Letter 49: Feelings and Meditation
Although I promised to introduce you to some of the demons that may play a role in our thoughts and actions on an unconscious level, it would be good to spend a little more time with our feelings.
We actually hardly ever take note of our feelings unless they overwhelm us; from our youth onwards we learn to ignore and suppress our irritation, anger and sadness. We store them unfortunately in our body, where they are held out of the way in a confined area by our energetic system, where they will not hinder our perceived chances of survival, being loved, accepted and secure. But this suppression requires an enormous amount of energy, causing tension and an obstruction to the general flow of energy. This may be manifested in some cases in physical symptoms.
Once we have managed to quieten our mind at times with the help of the mantra, we enjoy the silence, but after some time this is disturbed by further thoughts, now not of a superficial nature but deeper and more fundamental. We have reached the level of these buried feelings and memories. John Main called this: “the darker level of consciousness of repressed fears and anxieties” and Laurence Freeman: “psychological distractions” and sees the ego here as “dressed in the more dramatic period costumes of the different stages of our psychological history”. When we enter the forest of the silence of meditation, we meet both the beauty and the beast: both forgotten memories of beautiful moments and painful ones. Often feelings linked to this repressed material, rise to the surface first: joy bubbles up, peace reigns, tears flow unexpectedly and feelings of anger and irritation come to the fore.
These are the tears we did not cry when we were hurt, this is the anger and irritation we felt at a time when it was not appropriate to express them. Allowing them to rise to consciousness is healing: all this pent-up energy is freed and no longer causes a block in our emotional energetic being. They have been in our being for years as frozen emotions, blocks of ice; all we need to do is hold them up to the Light and Compassion of the Divine and they will melt. We often don’t know the causes of these feelings anymore but that does not matter; the fact that they are released is the important point. Let these feelings come up, don’t repress them again. Just take note of them and whatever you do, do not act them out. But they do need to be clearly accepted. Sometimes we may feel the need to understand these feelings, especially if their associations are to traumatic incidents. Here psychotherapy alongside meditation will be helpful.
At other times insights are afforded in the roots of our present behaviour, highlighting the causes of our habitual patterns of behaviour, our social and emotional conditioning. Then we become aware how conditioned we are and how unfree, but in doing so we are one step closer to loosening the bonds that bind us. The most important part of this process is acknowledging and lovingly accepting these rejected memories and emotions and learn from them. The key element in dealing with these issues is trust; trust that every step of the way we are accompanied by our spiritual ‘self’, nourished by the Cosmic Spirit.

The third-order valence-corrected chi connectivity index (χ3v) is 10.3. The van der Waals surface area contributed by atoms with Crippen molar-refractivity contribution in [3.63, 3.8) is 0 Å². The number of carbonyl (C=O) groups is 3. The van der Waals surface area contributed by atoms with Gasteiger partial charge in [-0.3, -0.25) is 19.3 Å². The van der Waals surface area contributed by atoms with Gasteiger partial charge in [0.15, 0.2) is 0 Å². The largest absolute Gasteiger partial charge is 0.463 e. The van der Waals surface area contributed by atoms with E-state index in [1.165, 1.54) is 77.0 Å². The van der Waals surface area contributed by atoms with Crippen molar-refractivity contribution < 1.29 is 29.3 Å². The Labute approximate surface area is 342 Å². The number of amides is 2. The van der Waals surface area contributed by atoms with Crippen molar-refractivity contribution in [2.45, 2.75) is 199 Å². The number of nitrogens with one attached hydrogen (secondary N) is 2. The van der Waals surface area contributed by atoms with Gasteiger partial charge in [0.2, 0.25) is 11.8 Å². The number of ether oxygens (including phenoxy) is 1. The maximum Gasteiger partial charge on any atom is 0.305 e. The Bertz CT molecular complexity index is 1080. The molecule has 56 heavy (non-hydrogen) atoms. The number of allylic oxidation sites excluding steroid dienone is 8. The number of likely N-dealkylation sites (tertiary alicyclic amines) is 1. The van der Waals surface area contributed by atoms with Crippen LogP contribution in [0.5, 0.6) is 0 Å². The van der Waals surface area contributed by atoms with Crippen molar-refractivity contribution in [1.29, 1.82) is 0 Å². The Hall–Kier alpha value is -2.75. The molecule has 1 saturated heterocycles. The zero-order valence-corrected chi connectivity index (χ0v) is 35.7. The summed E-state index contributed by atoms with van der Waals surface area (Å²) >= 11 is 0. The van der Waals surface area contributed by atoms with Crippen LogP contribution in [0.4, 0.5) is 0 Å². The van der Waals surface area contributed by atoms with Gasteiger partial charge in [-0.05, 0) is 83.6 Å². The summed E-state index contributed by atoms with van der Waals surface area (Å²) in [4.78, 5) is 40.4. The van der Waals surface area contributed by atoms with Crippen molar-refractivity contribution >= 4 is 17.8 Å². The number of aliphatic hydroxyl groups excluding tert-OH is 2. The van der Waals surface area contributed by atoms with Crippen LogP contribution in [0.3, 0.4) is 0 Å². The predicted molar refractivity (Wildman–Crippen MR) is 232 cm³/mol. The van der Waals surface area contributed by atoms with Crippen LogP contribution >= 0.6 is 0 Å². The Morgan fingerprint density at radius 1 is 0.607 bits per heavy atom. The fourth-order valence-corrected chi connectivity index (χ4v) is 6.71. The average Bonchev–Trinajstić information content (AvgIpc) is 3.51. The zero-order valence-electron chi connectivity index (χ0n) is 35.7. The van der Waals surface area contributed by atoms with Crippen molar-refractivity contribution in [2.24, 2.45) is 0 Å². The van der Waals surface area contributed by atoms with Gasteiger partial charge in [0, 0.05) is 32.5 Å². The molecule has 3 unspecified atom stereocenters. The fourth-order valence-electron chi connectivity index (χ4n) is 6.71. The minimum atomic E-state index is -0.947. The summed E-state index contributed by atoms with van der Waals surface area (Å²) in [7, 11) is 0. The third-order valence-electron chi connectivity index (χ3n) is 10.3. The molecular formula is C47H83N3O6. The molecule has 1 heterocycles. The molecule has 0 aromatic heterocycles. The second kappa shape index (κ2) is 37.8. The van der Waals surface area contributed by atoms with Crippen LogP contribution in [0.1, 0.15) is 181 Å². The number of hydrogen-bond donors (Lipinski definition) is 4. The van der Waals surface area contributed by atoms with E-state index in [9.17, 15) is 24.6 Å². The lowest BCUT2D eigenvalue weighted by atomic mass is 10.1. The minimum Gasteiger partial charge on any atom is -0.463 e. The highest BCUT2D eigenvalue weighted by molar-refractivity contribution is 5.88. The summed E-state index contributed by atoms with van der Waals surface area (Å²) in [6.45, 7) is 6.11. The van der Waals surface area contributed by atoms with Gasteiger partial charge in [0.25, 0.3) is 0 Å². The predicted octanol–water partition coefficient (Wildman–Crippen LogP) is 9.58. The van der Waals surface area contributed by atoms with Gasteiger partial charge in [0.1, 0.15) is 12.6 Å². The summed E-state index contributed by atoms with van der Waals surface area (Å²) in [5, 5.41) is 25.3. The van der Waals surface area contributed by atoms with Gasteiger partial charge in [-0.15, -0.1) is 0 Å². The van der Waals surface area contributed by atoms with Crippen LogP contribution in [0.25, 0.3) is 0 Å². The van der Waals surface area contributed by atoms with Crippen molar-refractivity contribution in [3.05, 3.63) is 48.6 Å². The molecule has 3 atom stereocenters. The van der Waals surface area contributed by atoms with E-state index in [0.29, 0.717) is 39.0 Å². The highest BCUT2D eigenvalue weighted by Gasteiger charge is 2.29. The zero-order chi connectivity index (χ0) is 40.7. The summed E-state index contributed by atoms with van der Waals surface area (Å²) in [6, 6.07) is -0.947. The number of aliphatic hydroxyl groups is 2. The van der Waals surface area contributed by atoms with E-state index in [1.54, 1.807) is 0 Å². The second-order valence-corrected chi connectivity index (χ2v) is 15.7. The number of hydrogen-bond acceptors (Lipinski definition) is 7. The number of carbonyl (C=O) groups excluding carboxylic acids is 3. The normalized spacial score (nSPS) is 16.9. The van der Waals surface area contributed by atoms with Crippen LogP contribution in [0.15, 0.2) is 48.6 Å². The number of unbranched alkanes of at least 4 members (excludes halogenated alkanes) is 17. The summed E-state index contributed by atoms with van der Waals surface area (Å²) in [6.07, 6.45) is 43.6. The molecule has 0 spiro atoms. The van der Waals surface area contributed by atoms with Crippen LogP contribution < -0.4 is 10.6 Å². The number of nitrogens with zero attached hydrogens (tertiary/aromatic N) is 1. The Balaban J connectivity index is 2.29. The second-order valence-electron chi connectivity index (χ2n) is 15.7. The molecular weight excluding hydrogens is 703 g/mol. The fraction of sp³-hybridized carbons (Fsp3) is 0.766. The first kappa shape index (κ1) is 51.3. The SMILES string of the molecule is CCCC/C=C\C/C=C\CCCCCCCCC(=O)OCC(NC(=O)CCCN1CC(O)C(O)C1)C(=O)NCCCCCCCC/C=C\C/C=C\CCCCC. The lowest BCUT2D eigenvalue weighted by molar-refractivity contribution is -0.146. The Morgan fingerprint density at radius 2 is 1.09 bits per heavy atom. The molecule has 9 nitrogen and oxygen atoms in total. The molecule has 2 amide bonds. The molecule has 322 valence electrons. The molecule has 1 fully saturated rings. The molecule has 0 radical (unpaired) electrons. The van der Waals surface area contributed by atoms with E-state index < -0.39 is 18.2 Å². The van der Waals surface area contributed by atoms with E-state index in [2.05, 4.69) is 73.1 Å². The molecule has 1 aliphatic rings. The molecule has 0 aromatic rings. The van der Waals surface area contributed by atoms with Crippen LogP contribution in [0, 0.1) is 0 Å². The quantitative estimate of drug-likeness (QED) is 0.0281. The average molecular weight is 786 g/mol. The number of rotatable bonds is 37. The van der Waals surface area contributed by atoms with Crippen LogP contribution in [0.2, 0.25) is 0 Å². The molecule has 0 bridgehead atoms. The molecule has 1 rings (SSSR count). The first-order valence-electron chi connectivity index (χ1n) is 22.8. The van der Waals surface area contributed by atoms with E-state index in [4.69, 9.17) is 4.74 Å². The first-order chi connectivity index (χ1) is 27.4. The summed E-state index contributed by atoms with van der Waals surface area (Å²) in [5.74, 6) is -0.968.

In Hebrew, Greek and Latin the word for wind also means breath and spirit. When strong emotions surface during meditation it may help to think of the Spirit entering when you are breathing in and sweeping out fear and pain when breathing out. The energy needed for bottling up these emotions for so long is thus also released.
But at the same time we need to avoid adding to this store by becoming aware of our present feelings and sensations. Here is where mindfulness plays such a part, as explained by Evagrius. Don’t suppress your feelings. Instead really become aware of them, really feel your emotions, become totally aware of where in our body we feel them, what sensations are associated with them. By really paying attention, by mindfulness, we actually create a distance between ourselves and these particular feelings, so we are not overwhelmed by them and unconsciously steered by them.
One of the most important factor underlying all feelings and thoughts is the most basic need in human beings – survival. To survive we need the following: love, security, esteem, power, control and pleasure.Most psychologist agree on this but may lay more emphasis on one aspect or the other. Evagrius’ demons are the result of any of these needs not being met at all or only partially. When we are steered by these wounds our desires and actions are out of balance – disordered.
Next week we will really meet these demons hiding in our thoughts and actions.